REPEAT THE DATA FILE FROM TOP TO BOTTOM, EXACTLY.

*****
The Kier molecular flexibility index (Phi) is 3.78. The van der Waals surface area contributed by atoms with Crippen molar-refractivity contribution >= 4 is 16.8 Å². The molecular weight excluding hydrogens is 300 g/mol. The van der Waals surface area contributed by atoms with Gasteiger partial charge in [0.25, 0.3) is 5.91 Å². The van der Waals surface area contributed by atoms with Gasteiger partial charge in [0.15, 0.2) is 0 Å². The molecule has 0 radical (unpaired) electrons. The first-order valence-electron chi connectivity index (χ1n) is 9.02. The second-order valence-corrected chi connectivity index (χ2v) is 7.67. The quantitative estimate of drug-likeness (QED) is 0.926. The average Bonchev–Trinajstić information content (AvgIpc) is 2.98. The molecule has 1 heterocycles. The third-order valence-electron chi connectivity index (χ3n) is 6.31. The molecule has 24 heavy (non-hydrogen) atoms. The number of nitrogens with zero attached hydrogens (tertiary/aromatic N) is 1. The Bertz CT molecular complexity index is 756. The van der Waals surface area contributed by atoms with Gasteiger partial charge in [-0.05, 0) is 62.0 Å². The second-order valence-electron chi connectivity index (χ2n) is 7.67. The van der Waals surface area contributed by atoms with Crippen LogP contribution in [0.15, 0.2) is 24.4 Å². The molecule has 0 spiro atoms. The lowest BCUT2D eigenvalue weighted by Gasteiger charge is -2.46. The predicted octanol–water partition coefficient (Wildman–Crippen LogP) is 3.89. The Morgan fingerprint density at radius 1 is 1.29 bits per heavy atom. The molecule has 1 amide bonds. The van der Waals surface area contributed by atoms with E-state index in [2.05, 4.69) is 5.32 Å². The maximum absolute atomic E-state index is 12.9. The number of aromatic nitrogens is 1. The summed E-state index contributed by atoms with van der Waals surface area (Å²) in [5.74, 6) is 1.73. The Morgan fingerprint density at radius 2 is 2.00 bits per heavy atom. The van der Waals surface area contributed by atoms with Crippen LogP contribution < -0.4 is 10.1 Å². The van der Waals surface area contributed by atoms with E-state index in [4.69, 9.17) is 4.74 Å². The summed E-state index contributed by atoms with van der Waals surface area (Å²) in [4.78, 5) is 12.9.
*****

The Kier molecular flexibility index (Phi) is 3.78. The van der Waals surface area contributed by atoms with Crippen molar-refractivity contribution >= 4 is 16.8 Å². The molecular weight excluding hydrogens is 300 g/mol. The van der Waals surface area contributed by atoms with Gasteiger partial charge in [0.25, 0.3) is 5.91 Å². The van der Waals surface area contributed by atoms with Gasteiger partial charge in [0.15, 0.2) is 0 Å². The molecule has 0 radical (unpaired) electrons. The first-order valence-electron chi connectivity index (χ1n) is 9.02. The second-order valence-corrected chi connectivity index (χ2v) is 7.67. The quantitative estimate of drug-likeness (QED) is 0.926. The average Bonchev–Trinajstić information content (AvgIpc) is 2.98. The molecule has 1 heterocycles. The third-order valence-electron chi connectivity index (χ3n) is 6.31. The molecule has 24 heavy (non-hydrogen) atoms. The number of nitrogens with zero attached hydrogens (tertiary/aromatic N) is 1. The Bertz CT molecular complexity index is 756. The van der Waals surface area contributed by atoms with Gasteiger partial charge in [-0.05, 0) is 62.0 Å². The second-order valence-electron chi connectivity index (χ2n) is 7.67. The van der Waals surface area contributed by atoms with Crippen LogP contribution in [0.15, 0.2) is 24.4 Å². The molecule has 0 spiro atoms. The lowest BCUT2D eigenvalue weighted by Gasteiger charge is -2.46. The predicted octanol–water partition coefficient (Wildman–Crippen LogP) is 3.89. The Morgan fingerprint density at radius 1 is 1.29 bits per heavy atom. The molecule has 1 amide bonds. The van der Waals surface area contributed by atoms with E-state index in [2.05, 4.69) is 5.32 Å². The maximum absolute atomic E-state index is 12.9. The number of aromatic nitrogens is 1. The summed E-state index contributed by atoms with van der Waals surface area (Å²) in [5.74, 6) is 1.73. The Morgan fingerprint density at radius 2 is 2.00 bits per heavy atom. The van der Waals surface area contributed by atoms with Crippen LogP contribution < -0.4 is 10.1 Å². The van der Waals surface area contributed by atoms with E-state index in [4.69, 9.17) is 4.74 Å². The summed E-state index contributed by atoms with van der Waals surface area (Å²) in [4.78, 5) is 12.9.